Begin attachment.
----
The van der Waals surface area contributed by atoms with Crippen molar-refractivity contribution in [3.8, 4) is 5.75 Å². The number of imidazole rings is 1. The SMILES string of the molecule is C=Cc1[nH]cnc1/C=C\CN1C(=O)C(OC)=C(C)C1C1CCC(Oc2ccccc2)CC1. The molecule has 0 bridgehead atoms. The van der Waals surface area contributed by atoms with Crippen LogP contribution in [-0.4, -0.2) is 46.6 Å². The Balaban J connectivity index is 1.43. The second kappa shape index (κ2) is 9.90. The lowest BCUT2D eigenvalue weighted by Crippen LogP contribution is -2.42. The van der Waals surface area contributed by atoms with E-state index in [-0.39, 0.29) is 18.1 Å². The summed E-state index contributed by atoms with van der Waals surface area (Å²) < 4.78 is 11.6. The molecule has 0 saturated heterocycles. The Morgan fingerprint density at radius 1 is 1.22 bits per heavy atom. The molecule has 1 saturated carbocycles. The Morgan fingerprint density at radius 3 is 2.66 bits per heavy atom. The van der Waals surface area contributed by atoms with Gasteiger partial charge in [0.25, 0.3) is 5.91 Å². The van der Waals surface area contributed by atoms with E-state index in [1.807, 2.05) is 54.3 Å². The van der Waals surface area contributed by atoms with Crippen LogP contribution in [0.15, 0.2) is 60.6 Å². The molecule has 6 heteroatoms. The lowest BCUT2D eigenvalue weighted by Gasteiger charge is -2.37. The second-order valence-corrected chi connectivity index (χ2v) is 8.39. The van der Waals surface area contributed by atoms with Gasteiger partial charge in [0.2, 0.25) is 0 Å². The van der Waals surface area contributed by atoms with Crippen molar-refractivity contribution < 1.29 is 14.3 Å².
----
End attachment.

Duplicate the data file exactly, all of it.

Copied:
The van der Waals surface area contributed by atoms with Crippen molar-refractivity contribution in [3.8, 4) is 5.75 Å². The number of imidazole rings is 1. The SMILES string of the molecule is C=Cc1[nH]cnc1/C=C\CN1C(=O)C(OC)=C(C)C1C1CCC(Oc2ccccc2)CC1. The molecule has 0 bridgehead atoms. The van der Waals surface area contributed by atoms with Crippen LogP contribution in [-0.4, -0.2) is 46.6 Å². The Balaban J connectivity index is 1.43. The second kappa shape index (κ2) is 9.90. The lowest BCUT2D eigenvalue weighted by Crippen LogP contribution is -2.42. The van der Waals surface area contributed by atoms with E-state index in [-0.39, 0.29) is 18.1 Å². The summed E-state index contributed by atoms with van der Waals surface area (Å²) < 4.78 is 11.6. The molecule has 0 saturated heterocycles. The Morgan fingerprint density at radius 1 is 1.22 bits per heavy atom. The molecule has 1 saturated carbocycles. The Morgan fingerprint density at radius 3 is 2.66 bits per heavy atom. The van der Waals surface area contributed by atoms with Gasteiger partial charge in [0.25, 0.3) is 5.91 Å². The van der Waals surface area contributed by atoms with E-state index in [1.807, 2.05) is 54.3 Å². The van der Waals surface area contributed by atoms with Crippen LogP contribution in [0.15, 0.2) is 60.6 Å². The molecule has 6 heteroatoms. The lowest BCUT2D eigenvalue weighted by Gasteiger charge is -2.37. The second-order valence-corrected chi connectivity index (χ2v) is 8.39. The van der Waals surface area contributed by atoms with Gasteiger partial charge in [0.2, 0.25) is 0 Å². The van der Waals surface area contributed by atoms with Crippen molar-refractivity contribution < 1.29 is 14.3 Å².